One might ask how they can work so few hours but have such high wages. Well several explanations exist. The first one is that Danes are really efficient and they do the same work in less amount of time. Ammm…..Neeeaaahhhhh… The second explanation might be that most of the work has been done by their forefathers who set down a well-functioning system in the 60s and 70s and this generation is enjoying the benefits of a system where you don’t have to reinvent the wheel. A third explanation has to do with modern globalized economies. Many Western economies are the heads of economic octopuses that stretch their tentacles to many other countries. Let’s think of major/global Danish companies such as Tuborg, Carlsberg, Grundfos, Vestas etc. If as a company you manage to outsource the shitty work to low paying countries but keep the office jobs in your country, then you can afford to have well-paid office jobs in the home country and the taxes paid by these companies will produce great revenue in the home state.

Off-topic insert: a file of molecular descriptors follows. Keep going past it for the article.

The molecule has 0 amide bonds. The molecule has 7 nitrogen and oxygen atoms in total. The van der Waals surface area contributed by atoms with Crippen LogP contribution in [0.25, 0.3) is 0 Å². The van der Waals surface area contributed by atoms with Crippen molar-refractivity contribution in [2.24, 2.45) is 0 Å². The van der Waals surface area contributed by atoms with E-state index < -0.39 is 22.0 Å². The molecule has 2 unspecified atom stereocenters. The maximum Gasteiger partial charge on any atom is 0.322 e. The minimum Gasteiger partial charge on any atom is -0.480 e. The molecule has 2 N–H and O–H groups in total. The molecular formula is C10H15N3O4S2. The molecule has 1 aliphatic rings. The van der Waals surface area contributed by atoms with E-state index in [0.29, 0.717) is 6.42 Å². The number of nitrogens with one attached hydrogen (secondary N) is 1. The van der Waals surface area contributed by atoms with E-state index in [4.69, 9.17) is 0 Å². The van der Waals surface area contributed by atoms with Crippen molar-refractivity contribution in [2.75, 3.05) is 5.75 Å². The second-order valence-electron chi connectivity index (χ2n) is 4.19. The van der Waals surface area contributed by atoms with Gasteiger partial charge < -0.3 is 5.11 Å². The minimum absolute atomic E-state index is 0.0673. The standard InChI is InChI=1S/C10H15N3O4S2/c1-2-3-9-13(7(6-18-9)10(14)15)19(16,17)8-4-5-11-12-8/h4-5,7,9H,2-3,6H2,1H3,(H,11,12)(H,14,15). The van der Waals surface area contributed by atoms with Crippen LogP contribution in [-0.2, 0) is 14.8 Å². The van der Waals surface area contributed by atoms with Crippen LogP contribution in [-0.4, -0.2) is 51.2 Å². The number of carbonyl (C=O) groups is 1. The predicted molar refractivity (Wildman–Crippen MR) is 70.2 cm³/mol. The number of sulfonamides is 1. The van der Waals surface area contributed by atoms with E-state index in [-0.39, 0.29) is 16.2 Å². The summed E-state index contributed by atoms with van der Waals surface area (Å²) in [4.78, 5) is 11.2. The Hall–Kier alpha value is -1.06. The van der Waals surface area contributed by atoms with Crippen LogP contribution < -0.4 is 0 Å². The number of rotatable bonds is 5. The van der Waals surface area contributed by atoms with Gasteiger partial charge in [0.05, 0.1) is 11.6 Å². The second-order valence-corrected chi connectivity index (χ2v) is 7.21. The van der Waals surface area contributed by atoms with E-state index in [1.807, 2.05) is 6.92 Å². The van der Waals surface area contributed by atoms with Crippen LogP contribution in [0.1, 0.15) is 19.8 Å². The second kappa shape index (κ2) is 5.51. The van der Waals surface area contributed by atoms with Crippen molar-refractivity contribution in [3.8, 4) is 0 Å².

I think the answer is all the above three combined, with the last two explanations being the key factors for high wages and low working hours. From what I have seen, I can say that there are people with way better working efficiency. Tough luck for us Eastern Europeans who have a 50 year old communist draw back and a 20 year old ‘transition’ period filled with Western privatizations and corrupt politicians.
Also, speaking at least from my experience as an inhabitant of the second biggest Danish city, the city dies after 6 pm. Yes, you got me right. After 6 o’clock it is muerto! The buses all of a sudden come as often as the Halley’s comet. Most supermarkets close by 8 pm and boutiques, stores close by 5 pm. Oh, and good luck finding a bank or public office open after 4 pm. This is extremely frustrating (plus a lot of shops are closed on Sundays) if you come from a place where you are used to non-stop shops, late opening hours etc.
How do Danes work?